Don't Like to Look at Percents? Then PA's Job Rank Is Even Worse

When it comes to evaluating Pennsylvania's job growth performance, Governor Tom Corbett said last week, "I don't like to look at percents." (Watch this clip about 1 minute 15 seconds in for that quote.)

OK, let's compare what Governor Corbett does like to look at — "how many people got on payroll" (actual job growth) before he came into office and since then.

In the 12 months before the Governor came into office, Pennsylvania added 65,600 jobs, ranking the state third out of 50 states. In the most recent 12 months for which we have data (March 2012 to March 2013), the number of Pennsylvanians on payroll fell 5,800. Pennsylvania was the ONLY state over this period to see a reduction in the number of jobs — marking a drop in the state's job growth ranking from third to 50th.

Of course, absolute job change is not a good way to rank states. In normal times, with steady job growth across the board, more populous states will always have larger increases in the number of new jobs than small, less populous states (think California vs. Delaware). That's why percentage job change is a better measure of job growth (and job growth relative to population growth is a better one still).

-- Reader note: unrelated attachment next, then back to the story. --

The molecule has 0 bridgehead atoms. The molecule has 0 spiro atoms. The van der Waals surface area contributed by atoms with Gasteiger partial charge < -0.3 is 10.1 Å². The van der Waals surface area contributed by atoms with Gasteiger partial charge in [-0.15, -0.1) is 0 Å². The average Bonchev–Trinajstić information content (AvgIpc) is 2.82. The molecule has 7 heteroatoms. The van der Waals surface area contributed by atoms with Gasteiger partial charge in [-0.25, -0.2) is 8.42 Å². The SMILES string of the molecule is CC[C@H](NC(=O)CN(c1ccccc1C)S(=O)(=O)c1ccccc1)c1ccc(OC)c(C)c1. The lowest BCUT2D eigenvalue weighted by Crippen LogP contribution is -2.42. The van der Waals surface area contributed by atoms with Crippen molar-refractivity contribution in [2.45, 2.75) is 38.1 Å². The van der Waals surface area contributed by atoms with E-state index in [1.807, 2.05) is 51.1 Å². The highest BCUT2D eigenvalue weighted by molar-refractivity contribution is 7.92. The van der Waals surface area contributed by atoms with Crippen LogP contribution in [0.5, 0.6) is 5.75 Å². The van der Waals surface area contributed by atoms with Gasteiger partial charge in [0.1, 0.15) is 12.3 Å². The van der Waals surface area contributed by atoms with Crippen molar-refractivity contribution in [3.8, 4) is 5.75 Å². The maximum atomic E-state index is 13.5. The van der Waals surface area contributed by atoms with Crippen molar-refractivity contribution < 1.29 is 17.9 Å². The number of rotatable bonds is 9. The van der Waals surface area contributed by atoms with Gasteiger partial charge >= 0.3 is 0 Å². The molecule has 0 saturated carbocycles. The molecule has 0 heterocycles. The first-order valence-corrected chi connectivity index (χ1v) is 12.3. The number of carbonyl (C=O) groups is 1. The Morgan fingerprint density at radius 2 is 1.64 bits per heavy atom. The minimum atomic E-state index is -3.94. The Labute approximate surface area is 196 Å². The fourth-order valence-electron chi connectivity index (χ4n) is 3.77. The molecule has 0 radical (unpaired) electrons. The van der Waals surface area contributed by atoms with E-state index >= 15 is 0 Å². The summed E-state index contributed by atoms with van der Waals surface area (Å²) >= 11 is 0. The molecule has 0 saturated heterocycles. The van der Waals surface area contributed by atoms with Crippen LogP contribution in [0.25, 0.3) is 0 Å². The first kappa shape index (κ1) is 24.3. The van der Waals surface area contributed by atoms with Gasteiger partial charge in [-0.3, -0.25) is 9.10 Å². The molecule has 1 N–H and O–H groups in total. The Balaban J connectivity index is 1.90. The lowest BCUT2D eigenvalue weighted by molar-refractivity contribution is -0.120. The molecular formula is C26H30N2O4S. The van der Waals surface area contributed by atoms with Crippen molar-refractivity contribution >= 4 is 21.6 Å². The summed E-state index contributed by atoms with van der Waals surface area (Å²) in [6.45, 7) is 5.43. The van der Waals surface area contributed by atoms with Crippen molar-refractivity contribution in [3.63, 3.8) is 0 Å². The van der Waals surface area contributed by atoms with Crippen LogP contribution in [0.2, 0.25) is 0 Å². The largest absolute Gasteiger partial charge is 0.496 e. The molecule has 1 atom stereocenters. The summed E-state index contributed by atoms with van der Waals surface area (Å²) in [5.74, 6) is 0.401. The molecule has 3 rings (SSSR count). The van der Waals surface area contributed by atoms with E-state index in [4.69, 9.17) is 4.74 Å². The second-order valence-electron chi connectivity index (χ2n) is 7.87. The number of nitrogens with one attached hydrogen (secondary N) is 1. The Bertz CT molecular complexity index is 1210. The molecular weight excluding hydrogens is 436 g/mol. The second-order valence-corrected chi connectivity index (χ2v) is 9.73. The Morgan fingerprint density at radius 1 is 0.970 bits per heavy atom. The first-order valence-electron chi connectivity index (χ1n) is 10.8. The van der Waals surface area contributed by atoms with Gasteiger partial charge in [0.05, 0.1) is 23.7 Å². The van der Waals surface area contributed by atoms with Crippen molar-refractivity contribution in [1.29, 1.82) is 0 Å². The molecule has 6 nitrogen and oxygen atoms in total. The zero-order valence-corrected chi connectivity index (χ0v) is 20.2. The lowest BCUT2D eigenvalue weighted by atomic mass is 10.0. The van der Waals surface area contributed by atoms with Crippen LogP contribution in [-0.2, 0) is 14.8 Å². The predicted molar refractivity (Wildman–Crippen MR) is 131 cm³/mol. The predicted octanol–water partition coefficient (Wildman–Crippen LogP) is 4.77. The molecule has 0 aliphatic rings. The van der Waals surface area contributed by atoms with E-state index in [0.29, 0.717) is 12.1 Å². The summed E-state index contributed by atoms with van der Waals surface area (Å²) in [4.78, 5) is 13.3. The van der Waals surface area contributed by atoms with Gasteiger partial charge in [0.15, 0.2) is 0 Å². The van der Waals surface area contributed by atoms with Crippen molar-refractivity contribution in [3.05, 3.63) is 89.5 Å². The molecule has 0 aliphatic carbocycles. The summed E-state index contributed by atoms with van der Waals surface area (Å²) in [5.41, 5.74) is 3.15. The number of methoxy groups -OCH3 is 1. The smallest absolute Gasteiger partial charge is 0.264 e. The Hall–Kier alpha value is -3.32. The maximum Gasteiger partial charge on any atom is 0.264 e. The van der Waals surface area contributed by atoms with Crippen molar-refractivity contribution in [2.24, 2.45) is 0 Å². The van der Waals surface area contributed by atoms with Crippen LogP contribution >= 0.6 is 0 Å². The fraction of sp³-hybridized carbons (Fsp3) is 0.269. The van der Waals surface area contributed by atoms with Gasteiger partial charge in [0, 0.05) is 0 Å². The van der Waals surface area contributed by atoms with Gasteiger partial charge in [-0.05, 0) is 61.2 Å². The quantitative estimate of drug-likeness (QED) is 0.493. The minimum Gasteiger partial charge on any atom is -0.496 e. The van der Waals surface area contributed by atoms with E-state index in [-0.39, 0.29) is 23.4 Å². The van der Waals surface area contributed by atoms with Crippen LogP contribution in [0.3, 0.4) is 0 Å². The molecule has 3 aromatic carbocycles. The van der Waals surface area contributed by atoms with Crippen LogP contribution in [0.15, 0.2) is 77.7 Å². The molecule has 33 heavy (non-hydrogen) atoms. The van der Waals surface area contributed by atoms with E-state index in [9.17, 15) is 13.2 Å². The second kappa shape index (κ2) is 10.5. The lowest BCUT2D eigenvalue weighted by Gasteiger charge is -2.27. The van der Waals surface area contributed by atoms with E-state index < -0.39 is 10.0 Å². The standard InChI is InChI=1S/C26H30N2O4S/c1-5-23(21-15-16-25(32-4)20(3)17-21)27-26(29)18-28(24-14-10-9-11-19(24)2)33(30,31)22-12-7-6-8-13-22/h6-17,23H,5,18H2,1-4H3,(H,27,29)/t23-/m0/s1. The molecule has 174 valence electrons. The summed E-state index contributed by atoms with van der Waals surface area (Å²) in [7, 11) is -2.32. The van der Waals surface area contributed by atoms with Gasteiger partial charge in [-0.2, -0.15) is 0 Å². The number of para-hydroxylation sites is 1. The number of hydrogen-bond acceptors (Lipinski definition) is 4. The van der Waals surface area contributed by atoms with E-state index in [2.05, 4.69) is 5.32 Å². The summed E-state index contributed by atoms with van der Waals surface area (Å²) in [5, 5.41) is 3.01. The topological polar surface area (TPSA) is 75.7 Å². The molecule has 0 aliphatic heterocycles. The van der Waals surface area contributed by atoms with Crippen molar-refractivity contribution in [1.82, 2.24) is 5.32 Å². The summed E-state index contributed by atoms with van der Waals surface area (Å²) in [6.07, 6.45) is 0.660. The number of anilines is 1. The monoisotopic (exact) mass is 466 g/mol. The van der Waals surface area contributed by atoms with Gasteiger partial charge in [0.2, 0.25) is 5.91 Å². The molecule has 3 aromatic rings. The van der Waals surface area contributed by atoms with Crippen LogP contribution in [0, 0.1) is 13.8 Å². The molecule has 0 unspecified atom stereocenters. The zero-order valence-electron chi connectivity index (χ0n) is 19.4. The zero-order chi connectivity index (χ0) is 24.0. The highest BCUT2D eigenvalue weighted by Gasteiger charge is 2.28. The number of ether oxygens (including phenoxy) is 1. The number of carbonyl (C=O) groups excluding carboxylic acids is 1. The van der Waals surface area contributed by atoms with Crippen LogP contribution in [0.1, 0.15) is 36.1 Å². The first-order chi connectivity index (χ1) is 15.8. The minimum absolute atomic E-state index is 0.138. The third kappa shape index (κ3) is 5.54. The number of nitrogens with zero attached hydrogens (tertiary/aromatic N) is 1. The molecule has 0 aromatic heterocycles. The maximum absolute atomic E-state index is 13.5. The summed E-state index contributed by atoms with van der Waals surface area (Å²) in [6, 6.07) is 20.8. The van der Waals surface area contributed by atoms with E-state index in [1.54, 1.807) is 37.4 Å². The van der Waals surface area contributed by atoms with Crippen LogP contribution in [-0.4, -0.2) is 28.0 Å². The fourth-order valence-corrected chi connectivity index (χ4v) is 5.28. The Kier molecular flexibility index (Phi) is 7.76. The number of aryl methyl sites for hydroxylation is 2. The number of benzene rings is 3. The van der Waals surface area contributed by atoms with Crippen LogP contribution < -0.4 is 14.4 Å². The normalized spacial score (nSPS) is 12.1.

Perhaps the Governor is counting on the advantages for populous states of using absolute change in jobs as a metric, which could put Pennsylvania, a big state, back in the top 10 by 2014.


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